Study

Grazing effects on plant functional group diversity in Mediterranean shrublands

  • Published source details Papanikolaou A.D., Fyllas N.M., Mazaris A.D., Dimitrakopoulos P.D., Kallimanis A.S. & Pantis J.D. (2011) Grazing effects on plant functional group diversity in Mediterranean shrublands. Biodiversity and Conservation, 20

Actions

This study is summarised as evidence for the following.

Action Category

Increase number of livestock

Action Link
Shrubland and Heathland Conservation
  1. Increase number of livestock

    A replicated site comparison in Greece in 66 shrubland sites (Papanikolaou et al. 2011) found that grazed sites had higher total plant species richness, as well as higher species richness of annual and perennial forbs, annual grasses, but lower species richness of tall shrubs; species richness of perennial grasses and small shrubs was not affected by grazing. Total plant species richness was higher in grazed than ungrazed plots (grazed: 32-38 species/plot, ungrazed: 22 species/plot). The same trend was true for annual forbs (grazed: 9-12 species/plot, ungrazed: 4 species/plot), perennial forbs (grazed: 6-7 species/plot, ungrazed: 6 species/plot), and annual grasses (grazed: 3-4 species/plot, ungrazed: 1 species/plot). However, in one of three cases species richness of tall shrubs was lower in grazed than ungrazed plots (grazed: 2 species/plot, ungrazed 1 species/plot). Species richness of perennial grasses (grazed: 2 species/plot, ungrazed: 2 species/plot) and small shrubs (grazed: 6 species/plot, ungrazed 6 species/plot) did not differ significantly between grazed and ungrazed plots. In each site 100 m2 plots were used and vegetation cover and species richness estimated. Grazing intensity at each site was assessed by expert opinion.

Output references

What Works in Conservation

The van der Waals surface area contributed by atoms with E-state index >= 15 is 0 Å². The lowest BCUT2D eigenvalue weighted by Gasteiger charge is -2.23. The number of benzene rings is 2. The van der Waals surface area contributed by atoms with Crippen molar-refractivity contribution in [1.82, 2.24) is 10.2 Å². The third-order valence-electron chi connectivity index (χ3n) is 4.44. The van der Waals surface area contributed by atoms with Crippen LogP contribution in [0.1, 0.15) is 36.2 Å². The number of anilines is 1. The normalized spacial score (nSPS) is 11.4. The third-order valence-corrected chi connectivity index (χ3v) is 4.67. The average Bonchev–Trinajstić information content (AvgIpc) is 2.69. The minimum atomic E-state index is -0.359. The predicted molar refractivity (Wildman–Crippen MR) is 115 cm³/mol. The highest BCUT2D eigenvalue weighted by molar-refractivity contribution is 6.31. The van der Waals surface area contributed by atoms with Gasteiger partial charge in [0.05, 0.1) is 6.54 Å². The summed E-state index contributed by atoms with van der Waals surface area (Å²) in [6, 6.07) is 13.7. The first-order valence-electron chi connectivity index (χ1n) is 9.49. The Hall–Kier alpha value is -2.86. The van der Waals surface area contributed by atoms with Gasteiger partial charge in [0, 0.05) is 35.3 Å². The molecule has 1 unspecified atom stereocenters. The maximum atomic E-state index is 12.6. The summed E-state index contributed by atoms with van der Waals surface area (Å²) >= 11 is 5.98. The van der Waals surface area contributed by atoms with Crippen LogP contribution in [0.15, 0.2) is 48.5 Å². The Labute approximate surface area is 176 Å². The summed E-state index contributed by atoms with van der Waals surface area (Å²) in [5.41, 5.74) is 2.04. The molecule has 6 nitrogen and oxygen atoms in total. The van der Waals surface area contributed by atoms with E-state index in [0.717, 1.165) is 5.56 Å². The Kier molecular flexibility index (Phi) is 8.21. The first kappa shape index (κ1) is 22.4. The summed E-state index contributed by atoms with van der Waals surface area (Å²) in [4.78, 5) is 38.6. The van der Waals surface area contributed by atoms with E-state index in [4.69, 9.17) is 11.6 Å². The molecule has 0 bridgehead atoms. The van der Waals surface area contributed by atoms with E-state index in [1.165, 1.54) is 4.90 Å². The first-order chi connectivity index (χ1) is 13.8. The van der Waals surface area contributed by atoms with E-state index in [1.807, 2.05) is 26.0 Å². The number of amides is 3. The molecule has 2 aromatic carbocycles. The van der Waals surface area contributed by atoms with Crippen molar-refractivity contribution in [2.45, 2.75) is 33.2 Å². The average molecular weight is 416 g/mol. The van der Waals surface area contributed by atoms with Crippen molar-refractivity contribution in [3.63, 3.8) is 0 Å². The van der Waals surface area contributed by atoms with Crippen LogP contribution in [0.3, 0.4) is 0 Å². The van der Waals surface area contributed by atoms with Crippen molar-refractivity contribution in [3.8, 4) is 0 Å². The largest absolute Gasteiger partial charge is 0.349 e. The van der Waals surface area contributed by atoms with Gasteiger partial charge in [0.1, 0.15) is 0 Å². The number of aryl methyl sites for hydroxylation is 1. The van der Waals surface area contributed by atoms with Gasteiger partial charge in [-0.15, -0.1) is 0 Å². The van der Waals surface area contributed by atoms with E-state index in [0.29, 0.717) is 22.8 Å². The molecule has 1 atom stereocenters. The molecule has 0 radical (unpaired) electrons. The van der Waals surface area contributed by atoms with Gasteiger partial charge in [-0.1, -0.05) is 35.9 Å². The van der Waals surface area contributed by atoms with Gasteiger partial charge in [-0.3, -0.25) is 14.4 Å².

What Works in Conservation provides expert assessments of the effectiveness of actions, based on summarised evidence, in synopses. Subjects covered so far include amphibians, birds, terrestrial mammals, forests, peatland and control of freshwater invasive species. More are in progress.

More about What Works in Conservation

Download free PDF or purchase
The Conservation Evidence Journal

The Conservation Evidence Journal

An online, free to publish in, open-access journal publishing results from research and projects that test the effectiveness of conservation actions.

Read latest volume: Volume 17

Go to the CE Journal

Subscribe to our newsletter

Please add your details if you are interested in receiving updates from the Conservation Evidence team about new papers, synopses and opportunities.

Who uses Conservation Evidence?

Meet some of the evidence champions

Endangered Landscape Programme Red List Champion - Arc Kent Wildlife Trust The Rufford Foundation Save the Frogs - Ghana Bern wood Supporting Conservation Leaders National Biodiversity Network Sustainability Dashboard Frog Life The international journey of Conservation - Oryx British trust for ornithology Cool Farm Alliance UNEP AWFA Butterfly Conservation People trust for endangered species Vincet Wildlife Trust